Sir Max Covers the Canceling of Military History
On my bookshelves right now, I have a number of excellent volumes on military history by British historian/correspondent/author Sir Max Hugh Macdonald Hastings, best just known as Max Hastings.
His The Battle for the Falklands is the best I’ve read on the subject and is drawn from first-hand reporting as he was there on the ground dodging Argentine A-4s and was the first civilian in liberated Port Stanley.
Then of course there is Overlord, Bomber Command, The Korean War, et. al.
Sir Max in an opinion piece entitled “American Universities Declare War on Military History: Academics seem to have forgotten that the best way to avoid conflict is to study it.” hits the nail on the head.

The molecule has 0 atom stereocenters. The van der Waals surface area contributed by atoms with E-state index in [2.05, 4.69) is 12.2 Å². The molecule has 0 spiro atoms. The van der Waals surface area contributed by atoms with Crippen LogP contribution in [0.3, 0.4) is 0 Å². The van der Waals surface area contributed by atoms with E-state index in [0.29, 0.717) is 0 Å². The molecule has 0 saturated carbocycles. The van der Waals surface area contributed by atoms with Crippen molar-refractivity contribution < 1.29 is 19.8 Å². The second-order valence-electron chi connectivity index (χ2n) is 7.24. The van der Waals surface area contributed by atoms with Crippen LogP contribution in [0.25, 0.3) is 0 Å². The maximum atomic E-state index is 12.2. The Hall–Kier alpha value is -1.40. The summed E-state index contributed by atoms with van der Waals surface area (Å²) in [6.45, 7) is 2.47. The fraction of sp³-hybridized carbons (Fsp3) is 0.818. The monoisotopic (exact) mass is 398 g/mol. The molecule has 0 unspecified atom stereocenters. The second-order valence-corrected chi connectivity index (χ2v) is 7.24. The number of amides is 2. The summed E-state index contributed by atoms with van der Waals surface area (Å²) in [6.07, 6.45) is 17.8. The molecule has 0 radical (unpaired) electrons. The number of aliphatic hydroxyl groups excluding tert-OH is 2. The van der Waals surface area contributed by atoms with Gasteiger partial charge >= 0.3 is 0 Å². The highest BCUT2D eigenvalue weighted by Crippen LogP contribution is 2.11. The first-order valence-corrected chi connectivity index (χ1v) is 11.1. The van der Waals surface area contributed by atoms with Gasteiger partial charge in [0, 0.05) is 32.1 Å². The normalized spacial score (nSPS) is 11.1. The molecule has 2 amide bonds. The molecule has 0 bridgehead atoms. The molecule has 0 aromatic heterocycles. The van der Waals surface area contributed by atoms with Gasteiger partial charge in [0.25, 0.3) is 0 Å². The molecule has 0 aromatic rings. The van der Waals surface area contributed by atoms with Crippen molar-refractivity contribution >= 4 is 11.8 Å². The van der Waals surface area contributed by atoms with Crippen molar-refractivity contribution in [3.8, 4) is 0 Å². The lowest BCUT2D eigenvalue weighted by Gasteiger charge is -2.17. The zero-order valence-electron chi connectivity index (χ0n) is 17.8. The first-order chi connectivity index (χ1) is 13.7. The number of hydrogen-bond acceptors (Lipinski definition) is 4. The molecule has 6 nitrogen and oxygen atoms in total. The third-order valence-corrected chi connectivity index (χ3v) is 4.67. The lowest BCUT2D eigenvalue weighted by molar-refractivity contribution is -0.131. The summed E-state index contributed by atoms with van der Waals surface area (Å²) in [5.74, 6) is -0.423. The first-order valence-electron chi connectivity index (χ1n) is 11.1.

The revulsion from war history may derive not so much from students’ unwillingness to explore the violent past, but from academics’ reluctance to teach, or even allow their universities to host, such courses. Some dub the subject “warnography,” and the aversion can extend to the study of international relations. Less than half of all history departments now employ a diplomatic historian, against 85% in 1975. As for war, as elderly scholars retire from posts in which they have studied it, many are not replaced: the roles are redefined.